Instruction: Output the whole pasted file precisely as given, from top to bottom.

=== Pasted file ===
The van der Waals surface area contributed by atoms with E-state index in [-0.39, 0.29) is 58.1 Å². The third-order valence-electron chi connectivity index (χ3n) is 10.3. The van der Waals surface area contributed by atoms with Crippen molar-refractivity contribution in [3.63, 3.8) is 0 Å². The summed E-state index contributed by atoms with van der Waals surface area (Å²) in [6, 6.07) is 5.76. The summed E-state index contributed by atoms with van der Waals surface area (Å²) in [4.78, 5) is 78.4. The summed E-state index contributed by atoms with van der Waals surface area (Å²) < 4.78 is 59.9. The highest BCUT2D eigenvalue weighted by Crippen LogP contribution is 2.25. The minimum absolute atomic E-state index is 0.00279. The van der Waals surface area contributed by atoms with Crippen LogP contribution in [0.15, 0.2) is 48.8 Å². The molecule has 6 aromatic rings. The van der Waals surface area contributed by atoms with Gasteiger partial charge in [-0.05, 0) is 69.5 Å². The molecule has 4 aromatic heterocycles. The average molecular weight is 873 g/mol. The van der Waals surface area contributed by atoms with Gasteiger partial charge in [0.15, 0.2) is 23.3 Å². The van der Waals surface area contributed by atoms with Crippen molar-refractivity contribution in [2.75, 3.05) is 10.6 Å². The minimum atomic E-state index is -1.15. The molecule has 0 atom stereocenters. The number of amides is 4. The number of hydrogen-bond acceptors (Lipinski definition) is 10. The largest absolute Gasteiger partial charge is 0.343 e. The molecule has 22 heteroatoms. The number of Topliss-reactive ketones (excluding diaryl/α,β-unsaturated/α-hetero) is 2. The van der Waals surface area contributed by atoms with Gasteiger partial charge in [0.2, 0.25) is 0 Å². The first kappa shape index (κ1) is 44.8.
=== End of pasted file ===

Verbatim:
The van der Waals surface area contributed by atoms with E-state index in [-0.39, 0.29) is 58.1 Å². The third-order valence-electron chi connectivity index (χ3n) is 10.3. The van der Waals surface area contributed by atoms with Crippen molar-refractivity contribution in [3.63, 3.8) is 0 Å². The summed E-state index contributed by atoms with van der Waals surface area (Å²) in [6, 6.07) is 5.76. The summed E-state index contributed by atoms with van der Waals surface area (Å²) in [4.78, 5) is 78.4. The summed E-state index contributed by atoms with van der Waals surface area (Å²) < 4.78 is 59.9. The highest BCUT2D eigenvalue weighted by Crippen LogP contribution is 2.25. The minimum absolute atomic E-state index is 0.00279. The van der Waals surface area contributed by atoms with Crippen LogP contribution in [0.15, 0.2) is 48.8 Å². The molecule has 6 aromatic rings. The van der Waals surface area contributed by atoms with Gasteiger partial charge in [-0.05, 0) is 69.5 Å². The molecule has 4 aromatic heterocycles. The average molecular weight is 873 g/mol. The van der Waals surface area contributed by atoms with Gasteiger partial charge in [0.15, 0.2) is 23.3 Å². The van der Waals surface area contributed by atoms with Crippen molar-refractivity contribution in [2.75, 3.05) is 10.6 Å². The minimum atomic E-state index is -1.15. The molecule has 0 atom stereocenters. The number of amides is 4. The number of hydrogen-bond acceptors (Lipinski definition) is 10. The largest absolute Gasteiger partial charge is 0.343 e. The molecule has 22 heteroatoms. The number of Topliss-reactive ketones (excluding diaryl/α,β-unsaturated/α-hetero) is 2. The van der Waals surface area contributed by atoms with Gasteiger partial charge in [0.2, 0.25) is 0 Å². The first kappa shape index (κ1) is 44.8.